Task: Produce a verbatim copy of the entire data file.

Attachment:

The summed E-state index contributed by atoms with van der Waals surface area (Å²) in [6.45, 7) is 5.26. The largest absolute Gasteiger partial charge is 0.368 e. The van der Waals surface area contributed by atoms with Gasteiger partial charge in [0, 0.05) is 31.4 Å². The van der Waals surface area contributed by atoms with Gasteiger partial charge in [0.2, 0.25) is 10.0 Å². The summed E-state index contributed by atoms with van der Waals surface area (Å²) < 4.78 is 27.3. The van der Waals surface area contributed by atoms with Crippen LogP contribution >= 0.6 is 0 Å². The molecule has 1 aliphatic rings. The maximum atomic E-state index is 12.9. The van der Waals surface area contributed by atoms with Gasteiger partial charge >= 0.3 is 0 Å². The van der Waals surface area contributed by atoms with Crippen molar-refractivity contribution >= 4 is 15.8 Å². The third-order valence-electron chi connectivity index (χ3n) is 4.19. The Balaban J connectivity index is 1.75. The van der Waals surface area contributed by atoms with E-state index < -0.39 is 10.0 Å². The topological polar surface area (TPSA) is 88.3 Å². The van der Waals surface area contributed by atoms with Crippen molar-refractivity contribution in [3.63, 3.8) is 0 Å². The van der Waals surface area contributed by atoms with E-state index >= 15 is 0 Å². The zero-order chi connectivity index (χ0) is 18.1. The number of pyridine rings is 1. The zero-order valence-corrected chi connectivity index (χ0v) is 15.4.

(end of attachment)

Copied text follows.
The summed E-state index contributed by atoms with van der Waals surface area (Å²) in [6.45, 7) is 5.26. The largest absolute Gasteiger partial charge is 0.368 e. The van der Waals surface area contributed by atoms with Gasteiger partial charge in [0, 0.05) is 31.4 Å². The van der Waals surface area contributed by atoms with Gasteiger partial charge in [0.2, 0.25) is 10.0 Å². The summed E-state index contributed by atoms with van der Waals surface area (Å²) < 4.78 is 27.3. The van der Waals surface area contributed by atoms with Crippen LogP contribution >= 0.6 is 0 Å². The molecule has 1 aliphatic rings. The maximum atomic E-state index is 12.9. The van der Waals surface area contributed by atoms with Gasteiger partial charge >= 0.3 is 0 Å². The van der Waals surface area contributed by atoms with Crippen molar-refractivity contribution >= 4 is 15.8 Å². The third-order valence-electron chi connectivity index (χ3n) is 4.19. The Balaban J connectivity index is 1.75. The van der Waals surface area contributed by atoms with E-state index < -0.39 is 10.0 Å². The topological polar surface area (TPSA) is 88.3 Å². The van der Waals surface area contributed by atoms with Crippen molar-refractivity contribution in [3.63, 3.8) is 0 Å². The van der Waals surface area contributed by atoms with E-state index >= 15 is 0 Å². The zero-order chi connectivity index (χ0) is 18.1. The number of pyridine rings is 1. The zero-order valence-corrected chi connectivity index (χ0v) is 15.4.